Thursday, 26 July 2012
Wanted: AUTHOR – thick skin required
Yesterday, I discovered a one star review of my book Rough Cut which had been posted on Amazon, it went as follows:
“A plot with more holes in it than Swiss cheese. One dimensional characters I could care less about. Every so-called twist is signposted in capital letters. Poorly edited, with the presumption that five words fills more page space when one would have sufficed. Worth reading only if the only other book available is Janet and John: Book One.”
Needless to say this was from someone I don’t know, otherwise he would now be nursing a broken nose, quite appropriately given his Amazon username is Rhythmdoctor! His only other review on Amazon is for an iPhone case so he/she is clearly not a regular reviewer of books.
Now, I’m not saying people aren’t entitled to criticise a book if they really dislike it but there’s no need to be cruel. As a fellow film maker said when I asked him for feedback on my last film, 'I'll tell you truth but I won't be cruel.' So far, there have been three one star reviews in this vein posted on Amazon, the first one being:
“I'm afraid this book is almost unreadable as it is so badly written. It is full of school boy cliches. The English character lives in Darrington Hall, characters are killed for unconvincing reason - just not believable. I couldn't read beyond a few pages.”
Well, if Matthew (that’s who posted it - and his only other review is for a cook's knife!) couldn’t read beyond the first few pages, he really has no business passing comment on the book. If you’re going to have a go at someone’s creative baby, at least do them the courtesy of actually reading it!
Which brings me to another thing which I found quite depressing which was when I submitted the book to a couple of brand new publishers for consideration. One, based in the USA, read the whole book and simply said:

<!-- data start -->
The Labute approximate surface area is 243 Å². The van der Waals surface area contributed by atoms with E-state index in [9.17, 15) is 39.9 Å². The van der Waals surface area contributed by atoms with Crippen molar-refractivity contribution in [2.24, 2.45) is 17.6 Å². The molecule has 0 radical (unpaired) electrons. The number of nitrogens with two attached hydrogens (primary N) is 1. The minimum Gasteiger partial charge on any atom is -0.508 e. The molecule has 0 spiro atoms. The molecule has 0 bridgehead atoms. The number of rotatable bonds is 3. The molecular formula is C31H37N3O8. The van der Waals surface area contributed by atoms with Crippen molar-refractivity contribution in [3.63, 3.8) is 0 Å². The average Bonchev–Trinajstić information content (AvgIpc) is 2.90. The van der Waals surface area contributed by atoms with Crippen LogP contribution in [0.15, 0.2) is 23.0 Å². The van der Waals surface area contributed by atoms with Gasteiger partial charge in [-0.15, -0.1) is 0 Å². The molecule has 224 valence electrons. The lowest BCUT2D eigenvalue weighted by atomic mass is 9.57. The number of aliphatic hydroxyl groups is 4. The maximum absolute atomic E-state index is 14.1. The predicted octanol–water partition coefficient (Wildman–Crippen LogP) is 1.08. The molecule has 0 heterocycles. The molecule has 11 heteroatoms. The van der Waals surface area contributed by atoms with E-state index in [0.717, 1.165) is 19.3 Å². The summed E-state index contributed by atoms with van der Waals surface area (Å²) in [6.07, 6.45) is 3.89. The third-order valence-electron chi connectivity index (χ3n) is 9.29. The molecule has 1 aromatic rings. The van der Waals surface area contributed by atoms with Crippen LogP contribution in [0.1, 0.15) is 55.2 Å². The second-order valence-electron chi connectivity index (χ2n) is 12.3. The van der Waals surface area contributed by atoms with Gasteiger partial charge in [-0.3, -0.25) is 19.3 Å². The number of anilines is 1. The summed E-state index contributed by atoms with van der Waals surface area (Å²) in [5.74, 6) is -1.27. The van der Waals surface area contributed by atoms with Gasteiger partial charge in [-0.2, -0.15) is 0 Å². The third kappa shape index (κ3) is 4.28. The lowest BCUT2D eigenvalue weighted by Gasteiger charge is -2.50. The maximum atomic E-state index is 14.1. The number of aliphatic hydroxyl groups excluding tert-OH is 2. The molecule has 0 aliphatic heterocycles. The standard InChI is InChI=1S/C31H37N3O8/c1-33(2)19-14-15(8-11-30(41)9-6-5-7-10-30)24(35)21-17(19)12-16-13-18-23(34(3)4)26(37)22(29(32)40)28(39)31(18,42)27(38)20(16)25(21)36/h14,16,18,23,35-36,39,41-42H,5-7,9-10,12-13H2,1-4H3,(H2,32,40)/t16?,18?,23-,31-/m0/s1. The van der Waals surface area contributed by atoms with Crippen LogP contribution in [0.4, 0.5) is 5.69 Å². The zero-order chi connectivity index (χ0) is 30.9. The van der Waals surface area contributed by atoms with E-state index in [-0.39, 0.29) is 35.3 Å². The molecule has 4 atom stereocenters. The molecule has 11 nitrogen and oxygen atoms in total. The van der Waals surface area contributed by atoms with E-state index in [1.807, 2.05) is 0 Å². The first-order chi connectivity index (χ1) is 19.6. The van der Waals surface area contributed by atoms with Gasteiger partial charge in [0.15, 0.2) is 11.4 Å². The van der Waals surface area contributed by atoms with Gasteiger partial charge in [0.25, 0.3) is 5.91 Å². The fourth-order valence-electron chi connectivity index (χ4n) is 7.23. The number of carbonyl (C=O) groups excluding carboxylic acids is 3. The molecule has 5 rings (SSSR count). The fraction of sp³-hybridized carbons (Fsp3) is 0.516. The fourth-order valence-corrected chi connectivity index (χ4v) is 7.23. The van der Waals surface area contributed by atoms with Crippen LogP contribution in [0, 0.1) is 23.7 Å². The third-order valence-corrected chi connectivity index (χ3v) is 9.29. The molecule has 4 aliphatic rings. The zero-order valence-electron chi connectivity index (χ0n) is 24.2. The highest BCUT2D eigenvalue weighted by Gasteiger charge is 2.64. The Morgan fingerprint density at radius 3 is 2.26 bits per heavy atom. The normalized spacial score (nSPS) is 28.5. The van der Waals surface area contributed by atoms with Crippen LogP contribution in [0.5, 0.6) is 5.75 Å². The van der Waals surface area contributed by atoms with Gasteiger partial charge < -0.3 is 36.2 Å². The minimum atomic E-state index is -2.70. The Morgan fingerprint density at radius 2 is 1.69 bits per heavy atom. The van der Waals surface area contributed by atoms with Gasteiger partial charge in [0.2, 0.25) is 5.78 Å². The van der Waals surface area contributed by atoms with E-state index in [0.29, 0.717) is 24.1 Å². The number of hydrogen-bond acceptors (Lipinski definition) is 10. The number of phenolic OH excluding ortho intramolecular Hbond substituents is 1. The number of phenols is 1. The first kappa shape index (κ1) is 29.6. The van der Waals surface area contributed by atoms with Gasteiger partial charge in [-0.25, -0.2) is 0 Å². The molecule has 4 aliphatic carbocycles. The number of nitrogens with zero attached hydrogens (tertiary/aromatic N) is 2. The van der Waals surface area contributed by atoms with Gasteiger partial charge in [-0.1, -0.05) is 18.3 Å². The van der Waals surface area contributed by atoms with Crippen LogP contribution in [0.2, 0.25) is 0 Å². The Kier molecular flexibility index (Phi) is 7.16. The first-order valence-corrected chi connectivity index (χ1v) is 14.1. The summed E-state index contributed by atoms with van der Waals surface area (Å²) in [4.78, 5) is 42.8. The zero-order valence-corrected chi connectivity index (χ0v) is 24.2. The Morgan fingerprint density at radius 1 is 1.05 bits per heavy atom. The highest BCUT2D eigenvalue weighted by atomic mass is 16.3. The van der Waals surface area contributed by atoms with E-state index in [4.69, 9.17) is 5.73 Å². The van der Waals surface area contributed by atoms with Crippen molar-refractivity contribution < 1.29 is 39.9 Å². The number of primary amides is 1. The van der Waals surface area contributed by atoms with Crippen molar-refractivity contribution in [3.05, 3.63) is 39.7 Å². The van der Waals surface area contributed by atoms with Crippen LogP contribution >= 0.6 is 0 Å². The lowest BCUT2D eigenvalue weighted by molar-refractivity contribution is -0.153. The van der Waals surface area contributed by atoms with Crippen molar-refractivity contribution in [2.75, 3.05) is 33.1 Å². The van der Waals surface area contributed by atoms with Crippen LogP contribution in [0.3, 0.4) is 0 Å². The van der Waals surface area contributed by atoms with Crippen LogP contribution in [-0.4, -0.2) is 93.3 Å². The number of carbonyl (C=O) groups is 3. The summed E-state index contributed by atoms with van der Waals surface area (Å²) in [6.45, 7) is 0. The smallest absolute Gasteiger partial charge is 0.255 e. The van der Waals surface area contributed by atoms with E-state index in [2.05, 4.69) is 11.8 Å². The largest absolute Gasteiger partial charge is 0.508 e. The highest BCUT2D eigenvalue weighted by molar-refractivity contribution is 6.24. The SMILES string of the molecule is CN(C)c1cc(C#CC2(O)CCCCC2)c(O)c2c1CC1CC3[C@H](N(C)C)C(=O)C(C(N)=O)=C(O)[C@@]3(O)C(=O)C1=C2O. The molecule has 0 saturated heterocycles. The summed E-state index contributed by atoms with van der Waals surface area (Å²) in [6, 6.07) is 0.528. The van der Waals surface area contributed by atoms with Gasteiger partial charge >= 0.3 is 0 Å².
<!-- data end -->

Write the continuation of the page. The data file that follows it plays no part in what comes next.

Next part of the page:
“While Rough Cut is certainly an interesting read, it unfortunately does not fit within the criteria that we are seeking at this time.”
Absolutely no problem with that, completely understand that it might not be what they were looking for. But compare that polite and considerate response with this one from a new UK e-book publisher:
“ We have given this long deliberation but on this occasion are declining to accept the work for publication with us. This is for two reasons. The repetitive use of nouns in close proximity, the lack of scene breaks when swapping from one viewpoint to another, and the misuse of punctuation within dialogue all point to this being the work of someone who is new to the craft of novel writing and thus we feel is not of the standard we require in a novel. As it stands at present, we were not inspired to continue reading past the first chapter.”
They didn’t read past the first chapter but felt constrained to criticise the book on technical grounds which, although they might be justified, neither I nor the professional editor I employed before publication, agree with. Come on guys, if you don’t like it, just say you don’t like it, you don’t have to find excuses, especially ones which are not justified. And what was all that about “long deliberation”?
On the plus side, along with lots of nice reviews from people I know, I have had some really lovely and encouraging reviews from people with whom I have absolutely no connection at all, such as these two:
“With his book, Owen Carey Jones has found the perfect recipe: Rough Cut is cleverly written, will grip you from the very beginning and will keep you on the edge of your seat until the very end. The characters are well thought through and likeable and they all have a real dimension about them.” (Margotlily on www.blogcritics.org)
“I love reading and can easily read a book in a day and Rough cut is a prime example of this. Once I started reading I could not put it down! The characters draw you in, the twists keep you on the edge of your seat and you feel the emotions of the characters, I cried and laughed with them. Definately worth getting lost in their world!” (Mrs E J Hughes on Amazon)
So, if you want to be an author (or film maker for that matter!), make sure you've got a thick skin because, along with people who love your work and feel inclined to say so publicly, there will be people who get some sort of weird pleasure from being cruel and hurting you and who are happy to do it publicly.
One thing is for sure, there will be people who love your book and people who hate it – it’s that age-old Marmite syndrome. Authors should revel in the positive things that are said about their work and ignore the negative things, unless of course the criticism is constructive and from someone who knows what they are talking about and who doesn't feel the need to be cruel.